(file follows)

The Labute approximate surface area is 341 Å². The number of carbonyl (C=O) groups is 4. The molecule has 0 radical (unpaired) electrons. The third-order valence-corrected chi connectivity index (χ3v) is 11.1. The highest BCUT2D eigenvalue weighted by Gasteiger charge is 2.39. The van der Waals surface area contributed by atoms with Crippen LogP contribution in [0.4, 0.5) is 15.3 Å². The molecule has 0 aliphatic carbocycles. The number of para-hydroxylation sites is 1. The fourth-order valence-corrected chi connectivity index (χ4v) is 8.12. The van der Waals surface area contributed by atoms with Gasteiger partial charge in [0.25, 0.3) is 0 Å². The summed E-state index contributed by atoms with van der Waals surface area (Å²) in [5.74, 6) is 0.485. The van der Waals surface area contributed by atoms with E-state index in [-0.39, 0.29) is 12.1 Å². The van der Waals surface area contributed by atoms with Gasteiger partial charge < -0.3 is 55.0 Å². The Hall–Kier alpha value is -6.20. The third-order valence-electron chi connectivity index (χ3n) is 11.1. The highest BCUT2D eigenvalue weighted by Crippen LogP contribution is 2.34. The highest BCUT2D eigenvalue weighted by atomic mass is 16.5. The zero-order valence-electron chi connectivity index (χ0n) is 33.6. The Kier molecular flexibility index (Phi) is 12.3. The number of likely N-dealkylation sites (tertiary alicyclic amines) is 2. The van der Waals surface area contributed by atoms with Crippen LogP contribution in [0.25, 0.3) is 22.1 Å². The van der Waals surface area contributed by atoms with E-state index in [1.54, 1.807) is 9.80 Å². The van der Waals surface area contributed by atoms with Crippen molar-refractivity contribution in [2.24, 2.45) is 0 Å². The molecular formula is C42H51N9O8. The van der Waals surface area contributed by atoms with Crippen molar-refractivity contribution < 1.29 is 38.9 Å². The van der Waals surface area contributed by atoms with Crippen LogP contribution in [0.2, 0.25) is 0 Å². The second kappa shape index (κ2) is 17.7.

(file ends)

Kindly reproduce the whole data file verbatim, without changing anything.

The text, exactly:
The Labute approximate surface area is 341 Å². The number of carbonyl (C=O) groups is 4. The molecule has 0 radical (unpaired) electrons. The third-order valence-corrected chi connectivity index (χ3v) is 11.1. The highest BCUT2D eigenvalue weighted by Gasteiger charge is 2.39. The van der Waals surface area contributed by atoms with Crippen LogP contribution in [0.4, 0.5) is 15.3 Å². The molecule has 0 aliphatic carbocycles. The number of para-hydroxylation sites is 1. The fourth-order valence-corrected chi connectivity index (χ4v) is 8.12. The van der Waals surface area contributed by atoms with Gasteiger partial charge in [0.25, 0.3) is 0 Å². The summed E-state index contributed by atoms with van der Waals surface area (Å²) in [5.74, 6) is 0.485. The van der Waals surface area contributed by atoms with E-state index in [-0.39, 0.29) is 12.1 Å². The van der Waals surface area contributed by atoms with Gasteiger partial charge < -0.3 is 55.0 Å². The Hall–Kier alpha value is -6.20. The third-order valence-electron chi connectivity index (χ3n) is 11.1. The highest BCUT2D eigenvalue weighted by Crippen LogP contribution is 2.34. The highest BCUT2D eigenvalue weighted by atomic mass is 16.5. The zero-order valence-electron chi connectivity index (χ0n) is 33.6. The Kier molecular flexibility index (Phi) is 12.3. The number of likely N-dealkylation sites (tertiary alicyclic amines) is 2. The van der Waals surface area contributed by atoms with Crippen LogP contribution in [0.25, 0.3) is 22.1 Å². The van der Waals surface area contributed by atoms with E-state index in [1.54, 1.807) is 9.80 Å². The van der Waals surface area contributed by atoms with Crippen molar-refractivity contribution in [2.24, 2.45) is 0 Å². The molecular formula is C42H51N9O8. The van der Waals surface area contributed by atoms with Crippen molar-refractivity contribution < 1.29 is 38.9 Å². The van der Waals surface area contributed by atoms with Crippen LogP contribution in [0.2, 0.25) is 0 Å². The second kappa shape index (κ2) is 17.7.